This week I managed to do some much needed cleanup in the cold frame beds, and get a few more things planted for fall. The beds had been mostly neglected the last few weeks while I dealt with other things, and I was anxious to take care of them. The basil growing in one bed was blooming, flopping all over the place, and needed cutting back. I took the opportunity to harvest some for drying at the same time. I didn’t cut it back as far as I sometimes do because I wanted to leave some for a batch of pesto later on. But I got rid of the blooms and cut it back enough it should respond with new growth.
I picked the choicest leaves and branches for drying, and the rest wound up on the compost pile. I had a nice Tubtrug full when I was finished, and that is now drying in the dehydrator. I also found room in the bed for a few Slobolt lettuce plants. Hopefully they will size up before the basil regrows and starts taking over the bed again. Below is a side view after the cleanup. That’s radishes growing in the bed next to the basil (top of photo).
After I finished that, it was off to the next bed which had celery and weeds growing in it. I had decided the Giant Red celery was a little too strong tasting for me, plus it made fairly thin and stringy stalks. So I decided to pull it (and the weeds) up and make room for some kohlrabi plants. I’d rather have nice tender kohlrabi than a tough stringy celery anyway. I left the green Tango celery which makes thick green stalks and usually does well here.
I had room enough to set out some kohlrabi on one side of the celery, and the rest of the Slobolt lettuce on the other side. Then I mulched the plants with shredded paper. It’s hard to tell from the below photo but I got a dozen kohlrabi plants and six lettuce plants in the bed along with the four celery plants. That’s not a whole lot of celery but it will be nice to have once it sizes up a bit more. I’ve already cut a few of the outer stalks when we needed some.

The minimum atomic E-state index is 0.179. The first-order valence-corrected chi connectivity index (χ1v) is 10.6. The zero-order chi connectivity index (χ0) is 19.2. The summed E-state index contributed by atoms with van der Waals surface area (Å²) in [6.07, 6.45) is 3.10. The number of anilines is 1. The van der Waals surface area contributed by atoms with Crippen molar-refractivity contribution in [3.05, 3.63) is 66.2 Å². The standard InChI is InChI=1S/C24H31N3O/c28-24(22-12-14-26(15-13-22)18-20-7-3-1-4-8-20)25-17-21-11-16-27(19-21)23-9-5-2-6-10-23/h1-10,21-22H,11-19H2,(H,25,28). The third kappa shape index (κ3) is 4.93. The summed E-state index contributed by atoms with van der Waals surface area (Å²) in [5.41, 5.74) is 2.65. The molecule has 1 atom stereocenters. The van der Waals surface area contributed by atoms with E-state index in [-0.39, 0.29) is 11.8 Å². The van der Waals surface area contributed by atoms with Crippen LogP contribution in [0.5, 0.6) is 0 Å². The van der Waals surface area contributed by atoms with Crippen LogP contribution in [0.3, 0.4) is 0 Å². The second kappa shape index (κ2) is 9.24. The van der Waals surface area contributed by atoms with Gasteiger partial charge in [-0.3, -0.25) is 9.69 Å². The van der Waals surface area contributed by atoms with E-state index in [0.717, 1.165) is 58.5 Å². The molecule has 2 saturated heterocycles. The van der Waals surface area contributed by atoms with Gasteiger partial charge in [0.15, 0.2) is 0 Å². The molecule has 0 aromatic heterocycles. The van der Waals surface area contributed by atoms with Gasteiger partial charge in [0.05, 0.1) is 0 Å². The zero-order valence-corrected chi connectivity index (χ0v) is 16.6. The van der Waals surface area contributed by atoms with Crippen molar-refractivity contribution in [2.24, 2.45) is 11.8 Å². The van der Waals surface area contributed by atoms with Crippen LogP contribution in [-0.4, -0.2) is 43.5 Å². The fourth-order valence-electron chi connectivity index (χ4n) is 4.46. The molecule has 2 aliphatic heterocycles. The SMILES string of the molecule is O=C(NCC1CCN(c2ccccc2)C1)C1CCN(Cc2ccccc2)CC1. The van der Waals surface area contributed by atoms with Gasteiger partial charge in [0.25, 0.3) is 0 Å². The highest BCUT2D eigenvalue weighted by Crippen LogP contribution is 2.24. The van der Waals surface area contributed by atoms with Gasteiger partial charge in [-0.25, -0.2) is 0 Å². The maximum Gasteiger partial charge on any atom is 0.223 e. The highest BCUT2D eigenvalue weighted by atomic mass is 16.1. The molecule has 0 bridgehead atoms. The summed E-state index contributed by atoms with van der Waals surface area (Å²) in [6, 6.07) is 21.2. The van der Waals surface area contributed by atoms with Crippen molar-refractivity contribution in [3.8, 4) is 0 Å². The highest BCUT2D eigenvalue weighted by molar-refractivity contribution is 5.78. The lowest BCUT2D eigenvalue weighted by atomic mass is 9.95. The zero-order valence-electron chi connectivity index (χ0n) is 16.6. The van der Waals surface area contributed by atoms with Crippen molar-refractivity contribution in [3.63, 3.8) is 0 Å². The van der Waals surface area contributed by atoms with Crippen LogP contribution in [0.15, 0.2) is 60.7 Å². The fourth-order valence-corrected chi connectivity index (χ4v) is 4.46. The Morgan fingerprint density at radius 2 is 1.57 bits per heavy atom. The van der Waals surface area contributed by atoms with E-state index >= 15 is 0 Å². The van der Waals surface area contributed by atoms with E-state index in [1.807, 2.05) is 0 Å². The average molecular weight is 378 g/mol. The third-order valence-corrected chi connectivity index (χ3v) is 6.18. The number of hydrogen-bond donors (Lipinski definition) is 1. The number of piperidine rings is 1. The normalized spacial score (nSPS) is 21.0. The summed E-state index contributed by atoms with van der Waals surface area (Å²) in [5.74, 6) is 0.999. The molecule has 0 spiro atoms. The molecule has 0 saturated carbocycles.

I also managed to start thinning the radishes and carrots, before my back and knees told me it was time to quit for the day. I’ll finish that task later. Below is a shot of the beds where I have the carrots, radishes, basil, celery, kohlrabi, lettuce and kale growing. They are all lined up down one side of the greenhouse, where they get morning sun and afternoon shade. Each bed is about four feet square, though the one with carrots in it is a tad bigger. Most of these beds have something growing in them year round.
I planted the bed with kale last week, and it is already taking off and growing nicely. That’s Red Ursa in the below photo, and I also have Beedy’s Camden growing there too. I hope to be able to overwinter this kale and collect seeds from the Beedy’s Camden.
The last task I got done was sowing some turnips. They are in the bed where potatoes grew earlier this year. Most of that bed is sowed with a buckwheat cover crop, plus I have some lemongrass and lemon verbena in the ground at the far end. They aren’t hardy here but they will make lots of leaves for tea until the frost gets them. I may dig up one of the lemongrass plants and stick it in a container for winter use. The turnips are white salad types like Hakurei and Oasis, plus the red-skinned Tsugaru Scarlet I grew last year. I’m trying one new Italian heirloom variety called Mezza Lunga Bianca Colletto Viola. That is way too much name to remember! According to Seeds From Italy it translates to ‘half length, white with purple neck’.
Next on my gardening to-do list is some cleanup in the main garden area. I hope to get that done tomorrow, before some forecast rain moves in.
I need to get to planting some things. I have little patches here and there that need to be used. But first I need to get motivated. I know it will be planted by the end of the month though. If even really short growing things aren’t in by then they will never grow. We just don’t get sun in the fall.
Your beds are looking great. Love the cold frames – That’s another addition to the garden that I would really love to get sooner rather than later.
The cold frames are so handy to have. I used them to shelter seedlings before I got the greenhouse. And now they give protection to plants in the ground year round – in winter from the cold and the rest of the year from the critters!